What Can I Do For The Stroke Side of my Face That is More Noticeable Now?

Hi. I Had a Stroke 11 Years Ago and the Stroke Side of my Face is More Noticeable Now Especially Under my Eye I Am 47 Nowit's different to my other eye now can you tell me what i could have done .the stroke was caused through anaesthetic .

Doctor Answers 8

Asymmetry of the face after stroke

It would have been nice if you had provided some pictures, but nevertheless, the asymmetry on the affected side can be made less noticeable if you get facial fillers or a surgical procedure. A plastic surgeon may be able to offer A-Z treatment options for you.

Buffalo Phlebologist
4.8 out of 5 stars 41 reviews

Botox and correction

I would suggest visiting a well-trained and experienced provider to discuss your health issue and what you'd like to see. Typically the unaffected side of the face is treatable, but I would be certain you have a thorough discussion of expectations and efficacy, prior to treatment. Your health history is important to disclose.

Sam Naficy, MD, FACS
Seattle Facial Plastic Surgeon
4.7 out of 5 stars 221 reviews

Asymmetry After Stroke

There are certain procedures which can be performed to lessen the sequela of strokes on facial muscles.  Obtain a consultation with a BC plastic surgeon who has experience with these procedures with whom you can discuss your options.

John Whitt, MD (retired)
Louisville Plastic Surgeon
5.0 out of 5 stars 2 reviews

What Can I Do For The Stroke Side of my Face That is More Noticeable Now?

It would be best to see an Oculoplastic surgeon for an opinion.  There are several treatmnentrs available depending on your findings.

Sam Goldberger, MD
Beverly Hills Oculoplastic Surgeon
4.7 out of 5 stars 16 reviews

Facial/eyelid paralysis treatment

There are various nonsurgical and surgical options to help improve the symmetry, appearance and eye/facial function of patients with unilateral facial/eyelid paralysis. Click on the provided link for more info.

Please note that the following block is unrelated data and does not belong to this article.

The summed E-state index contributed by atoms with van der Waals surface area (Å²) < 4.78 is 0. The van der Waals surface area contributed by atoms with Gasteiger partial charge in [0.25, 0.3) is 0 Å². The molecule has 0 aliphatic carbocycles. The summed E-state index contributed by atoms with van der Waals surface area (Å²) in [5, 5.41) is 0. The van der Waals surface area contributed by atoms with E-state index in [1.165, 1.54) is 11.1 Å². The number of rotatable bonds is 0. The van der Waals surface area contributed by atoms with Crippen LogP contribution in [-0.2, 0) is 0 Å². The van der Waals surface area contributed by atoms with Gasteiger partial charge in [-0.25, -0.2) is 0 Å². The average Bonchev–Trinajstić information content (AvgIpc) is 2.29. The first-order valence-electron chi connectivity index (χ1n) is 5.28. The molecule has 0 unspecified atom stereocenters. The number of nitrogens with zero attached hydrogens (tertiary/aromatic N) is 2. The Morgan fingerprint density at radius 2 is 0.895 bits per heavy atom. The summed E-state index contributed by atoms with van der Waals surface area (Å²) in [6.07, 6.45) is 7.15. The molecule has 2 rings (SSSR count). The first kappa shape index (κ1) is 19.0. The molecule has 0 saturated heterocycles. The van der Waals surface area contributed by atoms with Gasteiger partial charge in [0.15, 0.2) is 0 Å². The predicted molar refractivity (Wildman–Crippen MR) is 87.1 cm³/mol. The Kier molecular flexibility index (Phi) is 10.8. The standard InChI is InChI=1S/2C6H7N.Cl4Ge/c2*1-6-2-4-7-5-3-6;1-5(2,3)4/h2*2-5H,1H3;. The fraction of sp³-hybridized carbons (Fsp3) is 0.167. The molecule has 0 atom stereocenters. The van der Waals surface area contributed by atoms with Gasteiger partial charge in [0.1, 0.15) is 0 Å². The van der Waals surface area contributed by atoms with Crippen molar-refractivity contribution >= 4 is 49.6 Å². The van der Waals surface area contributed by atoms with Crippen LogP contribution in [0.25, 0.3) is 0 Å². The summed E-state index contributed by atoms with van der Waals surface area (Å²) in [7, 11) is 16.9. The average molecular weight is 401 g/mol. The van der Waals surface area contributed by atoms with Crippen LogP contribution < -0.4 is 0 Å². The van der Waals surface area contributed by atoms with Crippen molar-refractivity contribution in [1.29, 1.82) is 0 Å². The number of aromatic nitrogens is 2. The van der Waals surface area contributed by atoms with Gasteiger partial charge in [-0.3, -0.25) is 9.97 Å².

Mehryar (Ray) Taban, MD, FACS
Beverly Hills Oculoplastic Surgeon
4.9 out of 5 stars 74 reviews

What Can I Do For The Stroke Side of my Face That is More Noticeable Now?

There are numerous procedures available to rehabilitate a paralyzed face. These can be either static (lifting, tightening and respositioning tissue) or dynamic (redirecting other non-paralyzed muscle to return some semblance of normal muscle activity to the face). These options are very effective in experienced hands. Seek a Facial Plastic Surgeon for further discussion of your options and to determine exactly what is needed to achieve your goals. I hope this information is helpful.

Stephen Weber, M.D., F.A.C.S.

Lone Tree Facial Plastic Surgeon

Stephen Weber, MD, FACS
Denver Facial Plastic Surgeon
4.9 out of 5 stars 129 reviews

What can I do for the stroke side of my face?

It's difficult to be specific without pictures. As a general statement there are a number of techniques and procedures that are used in patients with long term facial paralysis  to improve appearance and function. I would suggest a consult with a facial or general plastic surgeon with experience in this area.

Michael L. Schwartz, MD
West Palm Beach Facial Plastic Surgeon
4.8 out of 5 stars 12 reviews

Botox and fillers can offer symmetry for patients with facial palsy

Because of the muscle weakness on the side of the face that had the stroke the two sides of your face will age differently. This will become more apparent over time and as you naturally age. Neuromodulators such as Botox, Xeomin and Dysport, often along with appropriate soft tissue fillers, properly placed, can dramatically improve the symmetry and balance of the face, looking natural and beautiful.  This is an advanced injection technique and, especially in this case, needs to be done by a properly trained aesthetic physician.

Doris Day, MD
New York Dermatologic Surgeon

These answers are for educational purposes and should not be relied upon as a substitute for medical advice you may receive from your physician. If you have a medical emergency, please call 911. These answers do not constitute or initiate a patient/doctor relationship.